Rust has Objects too: A brief introduction to hash maps

Objects, as they are implemented in JavaScript, are arguably one of the most powerful and robust tools available to a JavaScript developer. Object literals, easy object extensibility, JSON, and the fact that almost everything in JavaScript is an object are all awesome concepts that web developers mostly take for granted. Any developer who primarily develops for the web will immediately miss the ergonomics of JavaScript objects when testing the waters in a new language. Trust me, I have definitely not been exempt from this in my own foray into the strange and wonderful world of Rust. This article will (hopefully) be a brief introduction to the std::collection::HashMap collection in Rust.

Disclaimer: I’m by no means a Rust expert — like a few of you out there, I’m merely a professional web developing mortal. My only goal is to not misguide any potential readers too badly during the process of me figuring these things out for myself. You’ve been warned.

What exactly is a hash map?

If you have a pretty good idea of what a hash map is, you can skip on down to the next section.

In general terms, a hash map is a type of data structure that allows you to create an association between a key (Generally a character or string) and a value (potentially anything). Imagine a spreadsheet or table with the following structure:

Table 1

This table creates an association between a name (in hash map terms our key) and a phone number (the value). This is the basic structure of the "map" part of "hash map". The "hash" part has to do with how the association can be managed in a way that allows for efficient operations like look-ups and modifications to the key-value pairings. Each key (like individual 'Names' in the example above) is passed through whats called a "hashing function" in order to get a unique number that is explicitly tied to the original key string. The value can then be stored in an array, at the index that was computed by the hashing function. The table below illustrates this new structure:

Table 2

The implementation of hash maps varies greatly between different programming languages, but generally the advantage of a hash map is that it provides very fast look-ups and very fast insertions. However, there are lots of nuances to this data structure, and components of hash maps like the hashing function can be implemented in many different ways. There are also other specifics, like how to handle cases where the hashing function returns the same index for multiple key strings (aka "collisions") that won't be covered in this post.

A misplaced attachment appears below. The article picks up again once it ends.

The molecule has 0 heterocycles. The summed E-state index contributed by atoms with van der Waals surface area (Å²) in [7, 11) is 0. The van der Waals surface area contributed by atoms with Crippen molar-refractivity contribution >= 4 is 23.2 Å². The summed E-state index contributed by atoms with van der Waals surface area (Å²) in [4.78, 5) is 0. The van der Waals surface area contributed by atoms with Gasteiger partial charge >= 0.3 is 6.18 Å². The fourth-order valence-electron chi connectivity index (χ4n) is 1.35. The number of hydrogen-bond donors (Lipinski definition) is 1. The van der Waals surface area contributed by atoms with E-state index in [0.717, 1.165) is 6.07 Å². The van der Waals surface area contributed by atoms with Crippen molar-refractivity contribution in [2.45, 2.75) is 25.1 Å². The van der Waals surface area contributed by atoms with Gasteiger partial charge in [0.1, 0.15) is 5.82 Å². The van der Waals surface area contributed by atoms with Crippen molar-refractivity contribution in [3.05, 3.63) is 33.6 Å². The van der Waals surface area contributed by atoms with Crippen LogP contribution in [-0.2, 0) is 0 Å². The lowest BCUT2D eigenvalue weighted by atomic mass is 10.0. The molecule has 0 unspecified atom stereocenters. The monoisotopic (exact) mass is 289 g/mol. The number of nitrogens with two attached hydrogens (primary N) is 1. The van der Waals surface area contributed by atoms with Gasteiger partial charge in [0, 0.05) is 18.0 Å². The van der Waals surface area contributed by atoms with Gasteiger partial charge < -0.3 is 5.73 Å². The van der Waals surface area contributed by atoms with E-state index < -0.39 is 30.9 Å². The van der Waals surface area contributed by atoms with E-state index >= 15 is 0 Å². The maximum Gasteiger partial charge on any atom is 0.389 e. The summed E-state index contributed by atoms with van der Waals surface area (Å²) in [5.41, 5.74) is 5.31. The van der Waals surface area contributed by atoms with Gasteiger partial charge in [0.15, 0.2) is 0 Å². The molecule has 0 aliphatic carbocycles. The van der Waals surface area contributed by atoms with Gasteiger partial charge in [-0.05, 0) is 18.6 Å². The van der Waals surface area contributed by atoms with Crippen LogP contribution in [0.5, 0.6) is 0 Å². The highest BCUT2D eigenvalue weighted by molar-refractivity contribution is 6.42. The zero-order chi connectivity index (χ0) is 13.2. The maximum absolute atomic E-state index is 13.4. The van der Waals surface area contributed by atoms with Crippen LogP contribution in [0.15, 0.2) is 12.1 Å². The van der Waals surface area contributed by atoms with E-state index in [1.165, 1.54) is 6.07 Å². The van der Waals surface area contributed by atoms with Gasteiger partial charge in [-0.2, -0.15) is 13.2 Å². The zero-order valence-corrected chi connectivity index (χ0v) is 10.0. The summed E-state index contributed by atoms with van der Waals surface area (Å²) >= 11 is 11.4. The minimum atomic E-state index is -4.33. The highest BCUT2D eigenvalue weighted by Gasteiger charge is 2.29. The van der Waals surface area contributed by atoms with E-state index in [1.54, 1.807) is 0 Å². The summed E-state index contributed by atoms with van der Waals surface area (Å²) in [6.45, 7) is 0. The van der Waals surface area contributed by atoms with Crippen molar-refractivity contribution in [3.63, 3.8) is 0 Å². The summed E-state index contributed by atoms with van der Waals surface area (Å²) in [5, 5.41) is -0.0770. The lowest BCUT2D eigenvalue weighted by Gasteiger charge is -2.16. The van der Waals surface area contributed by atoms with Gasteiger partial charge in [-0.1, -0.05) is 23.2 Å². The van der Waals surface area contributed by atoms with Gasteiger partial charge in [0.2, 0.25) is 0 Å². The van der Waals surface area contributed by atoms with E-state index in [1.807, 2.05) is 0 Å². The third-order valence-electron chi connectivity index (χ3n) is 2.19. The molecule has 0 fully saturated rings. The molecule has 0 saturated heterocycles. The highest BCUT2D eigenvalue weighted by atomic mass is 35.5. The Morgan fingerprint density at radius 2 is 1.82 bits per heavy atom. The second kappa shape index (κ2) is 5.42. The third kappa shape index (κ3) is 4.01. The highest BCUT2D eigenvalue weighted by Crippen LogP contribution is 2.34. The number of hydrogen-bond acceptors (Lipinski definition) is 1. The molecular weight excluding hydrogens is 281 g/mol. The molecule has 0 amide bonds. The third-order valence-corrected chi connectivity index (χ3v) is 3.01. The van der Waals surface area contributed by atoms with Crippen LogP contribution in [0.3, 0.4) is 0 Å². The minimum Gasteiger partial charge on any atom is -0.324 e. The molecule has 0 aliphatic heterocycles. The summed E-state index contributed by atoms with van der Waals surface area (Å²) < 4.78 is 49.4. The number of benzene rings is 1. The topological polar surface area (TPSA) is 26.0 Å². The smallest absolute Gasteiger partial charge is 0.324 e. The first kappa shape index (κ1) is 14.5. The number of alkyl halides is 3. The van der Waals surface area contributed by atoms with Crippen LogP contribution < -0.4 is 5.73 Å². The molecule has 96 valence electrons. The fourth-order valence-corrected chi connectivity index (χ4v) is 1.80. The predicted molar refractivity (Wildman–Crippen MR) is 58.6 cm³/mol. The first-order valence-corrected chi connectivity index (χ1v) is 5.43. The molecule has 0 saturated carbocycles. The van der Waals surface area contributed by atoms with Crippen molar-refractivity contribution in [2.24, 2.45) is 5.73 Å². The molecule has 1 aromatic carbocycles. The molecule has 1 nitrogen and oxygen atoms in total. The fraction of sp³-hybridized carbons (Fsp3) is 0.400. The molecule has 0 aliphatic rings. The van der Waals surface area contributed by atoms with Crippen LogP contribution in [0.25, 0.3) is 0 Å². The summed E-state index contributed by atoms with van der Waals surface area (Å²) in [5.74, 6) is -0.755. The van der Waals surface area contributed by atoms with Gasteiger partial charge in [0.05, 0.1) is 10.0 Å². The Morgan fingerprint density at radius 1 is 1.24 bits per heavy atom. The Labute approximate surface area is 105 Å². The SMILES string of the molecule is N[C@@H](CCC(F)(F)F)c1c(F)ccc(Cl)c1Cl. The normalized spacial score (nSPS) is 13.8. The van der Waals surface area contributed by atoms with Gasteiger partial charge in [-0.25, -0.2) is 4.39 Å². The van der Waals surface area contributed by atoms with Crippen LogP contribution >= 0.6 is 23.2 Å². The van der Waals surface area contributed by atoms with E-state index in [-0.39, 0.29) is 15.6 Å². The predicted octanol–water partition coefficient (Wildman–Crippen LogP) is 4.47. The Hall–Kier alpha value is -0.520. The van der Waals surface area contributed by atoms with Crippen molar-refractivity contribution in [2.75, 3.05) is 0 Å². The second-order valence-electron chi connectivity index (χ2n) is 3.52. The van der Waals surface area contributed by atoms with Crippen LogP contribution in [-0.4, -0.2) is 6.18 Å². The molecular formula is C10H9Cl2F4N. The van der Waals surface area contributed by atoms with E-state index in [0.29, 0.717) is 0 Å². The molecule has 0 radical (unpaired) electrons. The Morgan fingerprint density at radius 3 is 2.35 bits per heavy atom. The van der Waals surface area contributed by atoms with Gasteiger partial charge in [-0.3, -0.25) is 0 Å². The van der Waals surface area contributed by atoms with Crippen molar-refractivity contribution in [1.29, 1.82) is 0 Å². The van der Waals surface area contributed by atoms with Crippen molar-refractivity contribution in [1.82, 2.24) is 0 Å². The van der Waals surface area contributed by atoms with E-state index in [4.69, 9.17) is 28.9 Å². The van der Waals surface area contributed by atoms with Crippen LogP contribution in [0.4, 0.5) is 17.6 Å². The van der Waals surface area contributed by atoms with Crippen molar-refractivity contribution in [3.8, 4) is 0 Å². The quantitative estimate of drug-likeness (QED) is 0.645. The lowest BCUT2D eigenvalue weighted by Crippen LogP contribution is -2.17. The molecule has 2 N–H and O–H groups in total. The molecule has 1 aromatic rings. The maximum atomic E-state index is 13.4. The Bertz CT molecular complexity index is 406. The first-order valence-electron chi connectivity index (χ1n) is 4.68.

Before we dive in to the specifics of HashMap in Rust, I think it's only responsible to list just a few of the other names that may refer to the general concept of hash maps in the context of other programming languages (hopefully some of these make sense if they didn't before):

  • Hash
  • Map
  • Table
  • Hash Table
  • Dictionary
  • Symbol Table
  • Associative Array

Keep in mind that there are nuances to these concepts, and they’re not all technically referring to the same thing, but that’s about as much detailed computer science as you’re going to get out of a web developer.

HashMap in Rust

HashMap in Rust is part of the standard library, and is an all around useful tool to have at your disposal. Although I hinted at Rust's hash maps being the equivalent to objects in JavaScript, the reality is that JavaScript objects are nearly ubiquitous. While HashMap is certainly a powerful tool, it's not used in the same fundamental way in Rust that objects are in JavaScript. This speaks to the huge difference in complexity between the two languages, and the relative ignorance of anyone who tries to draw trivial comparisons between the two.

Anyway.

Like Vec, (which you can read all about in my very, very short overview) HashMap is part of what Rust calls "collections". Keys in Rust's hash maps can be many different types, including strings, integers, and interestingly, booleans. Like vectors, hash maps are dynamically sized and store their values on the heap at runtime.

Making your very own HashMap

Creating a HashMap can be done quite easily with the wonderfully convenient HashMap::new(), or using HashMap::with_capacity(uint) if you prefer a predetermined size for your hash maps. Another option is to start with a vector of tuples (like so: [('key', 0)]) and using the handy collect method. If you happened to have two vectors with keys and values just lying around, you could even use a combination of zip (which creates a vector of tuples from two initial vectors) and collect, as illustrated below:

let keys = vec![String::from("key"), String::from("key2")]; let vals = vec![1, 2]; let hash_map: HashMap<_, _> = keys.iter().zip(vals.iter()).collect();

Take note of the underscores in HashMap<_, _>: basically this notation lets us use Rust's robust type inference to decide what the types of our key and value will be without us explicitly saying so.

Reading and writing

HashMaps also conveniently allow us to insert and read values based on a key. It isn't quite as simple as JavaScript, but nevertheless it can be done using the get() and insert() methods respectively. Inserting into a hash map will overwrite the previous value, if one existed.

Further reading

This post barely qualifies as an overview for Rust’s HashMap, but as always if you're interested in learning more about them from people much more qualified from me, check out some of the resources below:

Thanks for reading.


Originally published at tndl.io on November 29, 2018.